Adalgisa opens up space and time.
Photo credit: L.A. Opera
There were a couple of revelations tonight. Jamie Barton was definitely one of them. Finally seeing her live did not disappoint. Vocally the colors of her mezzo soprano are utterly unique. I wasn’t ready for her fresh, bright sound. It has a throaty fullness. She came across so clear and strong and her enunciation in Italian was always solid. But what really struck me was her singing stage presence. She really opened up certain moments with confidence the way she really slowed down, took her time in unfolding the story of her love affair with Pollione, really savoring the emotions of the moment musically. This is a transcendent quality for a singer of her young age to possess. It’s diva quality but she doesn’t exude any of the other haughty star qualities. She seems so down to earth.

Pollione in the moving finale.
Photo credit: L.A. Opera
Tenor Russell Thomas was another of the revelations of the night. Not only did he prove me wrong on my “tenor famine” theory but he also led me to see the Pollione character in a radical new light. Thomas’ sound is powerful and manly yet warm, ardent and desperate yet round with feeling, and he can hit his high notes with the heroic certainty of a Roman general. His performance during the final act, in particular, moved me to tears. When are you ever supposed to feel for Pollione? He is the perfect male jerk, shallow, fickle, always going for the younger woman, here today, gone tomorrow, faithless, in denial of his fatherhood. But when he is sung with feeling and pathos, the finale takes on another twist. His downfall suddenly becomes moving. When Pollione finally sees Norma’s greatness (she acknowledges her own hypocrisy, spares Adalgisa, saves her kids and faces bravely death by fire for her own mistakes), he falls in love with her all over again:

Ah! Troppo tardi t’ho conosciuta!

Sublime donna, io t’ho perduta!
Col mio rimorso è amor rinato,
Più disperato, furente egli è!
Moriamo insieme, ah, sì, moriamo!
L’estremo accento sarà ch’io t’amo.
Ma tu morendo, non m’abborrire,
Pria di morire, perdona a me!

The intensity of Thomas’ rendition of this particular moment was raw, desperate and heartwarming, changing forever the way I think about Pollione. When in the right hands, Bellini’s music really redeems him, too, at the end. When he comes around and recognizes again his love for Norma and they go hand in hand to their shared funeral pyre, they truly go down in a blaze of glory. It was all thanks to Thomas’s visceral embodiment of Pollione. He was just that moving.

Ite sul colle, o Druidi!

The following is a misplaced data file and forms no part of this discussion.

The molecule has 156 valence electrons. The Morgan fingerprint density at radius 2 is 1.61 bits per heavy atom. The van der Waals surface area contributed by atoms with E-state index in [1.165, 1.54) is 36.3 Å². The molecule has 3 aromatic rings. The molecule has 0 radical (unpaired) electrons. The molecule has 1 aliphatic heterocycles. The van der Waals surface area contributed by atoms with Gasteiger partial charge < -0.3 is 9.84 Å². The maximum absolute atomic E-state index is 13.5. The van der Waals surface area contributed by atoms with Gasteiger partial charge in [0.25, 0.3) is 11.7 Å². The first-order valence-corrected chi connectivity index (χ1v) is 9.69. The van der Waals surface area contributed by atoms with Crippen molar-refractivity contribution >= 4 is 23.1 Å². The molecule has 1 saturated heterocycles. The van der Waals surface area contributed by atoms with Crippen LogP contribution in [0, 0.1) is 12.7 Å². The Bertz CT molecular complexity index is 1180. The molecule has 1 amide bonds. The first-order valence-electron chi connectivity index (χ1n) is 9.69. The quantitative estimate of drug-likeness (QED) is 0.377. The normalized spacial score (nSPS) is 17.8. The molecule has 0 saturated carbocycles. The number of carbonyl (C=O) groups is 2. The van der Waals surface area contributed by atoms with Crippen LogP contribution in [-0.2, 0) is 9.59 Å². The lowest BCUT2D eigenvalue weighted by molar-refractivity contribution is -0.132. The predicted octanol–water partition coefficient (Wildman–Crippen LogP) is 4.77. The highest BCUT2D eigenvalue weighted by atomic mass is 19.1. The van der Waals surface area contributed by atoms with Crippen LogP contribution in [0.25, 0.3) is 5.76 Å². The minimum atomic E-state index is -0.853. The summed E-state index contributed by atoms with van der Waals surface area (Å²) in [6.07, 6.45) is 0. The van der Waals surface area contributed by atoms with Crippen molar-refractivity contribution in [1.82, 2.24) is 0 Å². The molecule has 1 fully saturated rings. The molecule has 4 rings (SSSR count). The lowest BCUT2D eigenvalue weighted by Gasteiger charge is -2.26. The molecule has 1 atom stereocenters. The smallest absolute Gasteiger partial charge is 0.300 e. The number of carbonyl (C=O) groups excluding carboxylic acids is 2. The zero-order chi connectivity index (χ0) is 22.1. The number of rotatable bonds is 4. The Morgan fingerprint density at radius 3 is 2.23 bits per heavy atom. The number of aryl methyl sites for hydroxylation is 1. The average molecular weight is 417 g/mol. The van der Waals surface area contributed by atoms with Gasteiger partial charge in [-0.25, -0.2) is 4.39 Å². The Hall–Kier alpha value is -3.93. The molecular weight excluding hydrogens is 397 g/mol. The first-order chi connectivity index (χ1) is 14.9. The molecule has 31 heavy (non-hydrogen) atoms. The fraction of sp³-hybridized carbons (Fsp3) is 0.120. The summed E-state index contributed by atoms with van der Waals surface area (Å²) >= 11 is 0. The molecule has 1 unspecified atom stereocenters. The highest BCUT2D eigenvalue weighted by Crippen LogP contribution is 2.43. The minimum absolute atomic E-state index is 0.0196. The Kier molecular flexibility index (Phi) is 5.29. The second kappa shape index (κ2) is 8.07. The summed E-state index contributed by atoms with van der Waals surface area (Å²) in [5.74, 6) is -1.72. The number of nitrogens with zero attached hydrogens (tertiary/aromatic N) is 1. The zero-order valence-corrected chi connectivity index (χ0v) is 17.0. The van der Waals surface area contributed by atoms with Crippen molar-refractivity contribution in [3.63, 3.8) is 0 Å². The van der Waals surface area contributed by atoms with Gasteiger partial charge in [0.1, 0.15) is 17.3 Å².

Photo credit: L.A. Opera
Oroveso was played by Bass Morris Robinson, a big man with a big thundering voice. I was particularly moved by his final duet with Norma when he switches from furious (she hid from him her relationship with the enemy not to mention her offspring) to moved (he’s a grandpa!).

Priestesses grace the stage.
Photo credit: L.A. Opera
When it comes to director Anne Bogart’s choices, however, I was not too impressed. The sets were dominated by a hilly hardwood floor, with a corporate-looking building on the right (symbolizing the Roman force of order and conquest) and a bunch of ill-arranged pieces of lumber vaguely recalling a forest of two-by-fours propping up the left wall (representing the fortress of the nature-loving Druids, I suppose, though looking more like an Ikea advertisement). In the middle there was a circular space used for the Casta Diva ritual and Norma’s family time with her kids. Nothing too exciting except for the use of lighting with the moon rising during the war chorus Guerra guerra! (chorus that, incidentally, lacked the necessary fire).

Costumes were uneven, with the two leading ladies wearing wonderful gowns with jeweled corsets but the rest of the Druids were really in rags. Also, why on earth Pollione was sporting a nineteenth-century military coat and his wingmen traditional Roman armor and red capes? Finally, quite some time was spent on choreographies by a group of lovely dancers, however the dance numbers did not really work with the rest of the staging, and looked more like an afterthought.

Invocation of the moon. Awaiting the war cry.
Photo credit: L.A. Opera
But, when the cast and the orchestra (lead by maestro James Colon) are so sensational, these production missteps are really minor flaws as they did not detract to an otherwise spectacular and all too rare performance of this Bellini masterpiece.

– Lui & Lei

Full moon on the rise.
Photo credit: L.A. Opera

* Too late, too late
I have known you –
Sublime woman, I lost you,
With my remorse Love is reborn,
A madder, more desperate love.
Let us die together, yes, let us die:
My last word will be that I love you.
But you, in dying, must not hate me.
Before you die, forgive me.